I invite you to go back to the defect log [PDF] and search for "BRM". You will find several oddities. For example, among these proposed changes are some that actually reverse BRM decisions. Yes, you heard me correctly. SC34/WG4, the Microsoft-dominated committee that maintains OOXML, is undoing various BRM decisions that enabled OOXML to be approved in the first place. Why? Well, of course, to make the standard conform more to Microsoft Office.

For example, take DR 09-0159 "General: Unintended incompatibilities between Transitional schema and Ecma-376" or DR 09-0275 "BRM: serial date representation" with this comment:

Although this text is in accord with the detailed amendments resolved at the BRM, it is against the spirit of the desired changes for many countries. We believe that due to time limitations at the BRM, this change was made without sufficient examination of the consequences, and was made in error by the BRM (in which error the UK played a part).

(Norbert Bollow, a member of the Swiss NB, has some good analysis of the return of the leap year bug in spreadsheets. And Jomar Silva with the Brazilian NB tracks some additional breaking changes on a wiki.)

Ah, So WG4 is now interpreting the "spirit of the BRM" through their shamanic communion with the ISO Weltgeist, and each time their oracle come back with the same response: "Change OOXML so it 'conforms' to Microsoft Office 2007". How convenient for Microsoft.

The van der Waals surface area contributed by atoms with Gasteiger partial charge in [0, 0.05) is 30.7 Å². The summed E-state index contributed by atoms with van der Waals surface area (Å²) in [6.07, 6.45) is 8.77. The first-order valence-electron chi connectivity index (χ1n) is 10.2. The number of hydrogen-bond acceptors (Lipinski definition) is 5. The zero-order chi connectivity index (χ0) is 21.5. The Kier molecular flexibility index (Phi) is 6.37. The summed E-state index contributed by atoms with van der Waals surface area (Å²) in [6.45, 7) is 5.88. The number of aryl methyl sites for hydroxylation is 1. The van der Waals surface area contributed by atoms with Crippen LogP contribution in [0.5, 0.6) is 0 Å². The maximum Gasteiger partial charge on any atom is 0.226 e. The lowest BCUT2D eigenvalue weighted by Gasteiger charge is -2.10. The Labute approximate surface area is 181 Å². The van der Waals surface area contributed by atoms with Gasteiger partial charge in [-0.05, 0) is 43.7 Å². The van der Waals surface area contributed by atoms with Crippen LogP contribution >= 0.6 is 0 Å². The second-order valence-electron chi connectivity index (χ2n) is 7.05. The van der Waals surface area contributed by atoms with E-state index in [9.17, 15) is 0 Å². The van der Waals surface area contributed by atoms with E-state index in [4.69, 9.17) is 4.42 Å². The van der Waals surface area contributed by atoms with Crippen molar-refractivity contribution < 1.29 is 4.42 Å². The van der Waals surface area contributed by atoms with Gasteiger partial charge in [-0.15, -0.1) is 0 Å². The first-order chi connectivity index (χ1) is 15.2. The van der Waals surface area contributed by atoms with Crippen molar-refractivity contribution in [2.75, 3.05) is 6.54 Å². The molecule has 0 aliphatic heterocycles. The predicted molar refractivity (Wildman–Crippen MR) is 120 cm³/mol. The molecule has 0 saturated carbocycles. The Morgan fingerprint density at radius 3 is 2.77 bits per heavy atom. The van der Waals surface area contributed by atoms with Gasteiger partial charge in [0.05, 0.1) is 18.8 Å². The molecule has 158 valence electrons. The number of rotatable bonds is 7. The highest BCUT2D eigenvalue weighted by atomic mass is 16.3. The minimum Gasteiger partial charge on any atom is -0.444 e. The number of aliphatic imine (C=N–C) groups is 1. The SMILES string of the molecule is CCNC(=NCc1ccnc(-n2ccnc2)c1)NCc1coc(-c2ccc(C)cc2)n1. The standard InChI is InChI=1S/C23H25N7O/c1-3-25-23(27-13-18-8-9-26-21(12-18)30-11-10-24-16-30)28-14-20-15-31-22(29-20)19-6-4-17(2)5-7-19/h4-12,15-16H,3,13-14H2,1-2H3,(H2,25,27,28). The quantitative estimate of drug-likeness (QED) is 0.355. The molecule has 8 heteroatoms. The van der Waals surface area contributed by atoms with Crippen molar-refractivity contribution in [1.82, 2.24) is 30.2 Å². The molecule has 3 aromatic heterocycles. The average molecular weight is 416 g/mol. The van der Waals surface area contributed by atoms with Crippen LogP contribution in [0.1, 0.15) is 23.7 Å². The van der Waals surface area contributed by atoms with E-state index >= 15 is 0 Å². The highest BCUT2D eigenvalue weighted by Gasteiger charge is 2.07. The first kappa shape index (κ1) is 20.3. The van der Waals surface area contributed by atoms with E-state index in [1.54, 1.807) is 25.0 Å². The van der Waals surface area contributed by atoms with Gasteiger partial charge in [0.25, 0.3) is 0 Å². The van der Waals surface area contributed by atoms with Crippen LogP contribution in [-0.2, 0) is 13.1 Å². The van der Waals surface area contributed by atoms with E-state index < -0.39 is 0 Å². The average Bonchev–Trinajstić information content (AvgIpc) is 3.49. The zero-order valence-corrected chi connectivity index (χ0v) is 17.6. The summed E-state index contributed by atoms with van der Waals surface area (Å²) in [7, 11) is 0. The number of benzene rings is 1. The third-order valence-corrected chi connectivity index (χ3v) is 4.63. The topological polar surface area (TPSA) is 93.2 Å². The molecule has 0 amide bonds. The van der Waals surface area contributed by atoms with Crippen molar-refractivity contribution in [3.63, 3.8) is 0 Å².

For most standards, multiple vendors work together to improve interoperability and to increase their conformance with the standard. But with OOXML a single vendor stuffs the committee and works to make the standard better conform to Microsoft's monopoly product.

So although Microsoft Office does not conform to ISO/IEC 29500 today, I have no doubt that within a few months it will fully conform. But not a single line of code will have changed in the Office product. Office 2007 will be retroactively made to conform to ISO/IEC 29500. What will happen is the standard will be modified to match that single vendor's products, by misapplication of an ISO procedure intended for fixing minor drafting errors.

So why go through all this trouble? I believe this is all about getting the OOXML standard "corrected" so Microsoft can push for it to get it officially adopted around the world. The only reason they've held back so far is because MS Office does not actually implement ISO/IEC 29500 today. So it would have been counter productive for them to push for official adoption. However, once this oversight is remedied, by changing the standard to match their product, then watch out.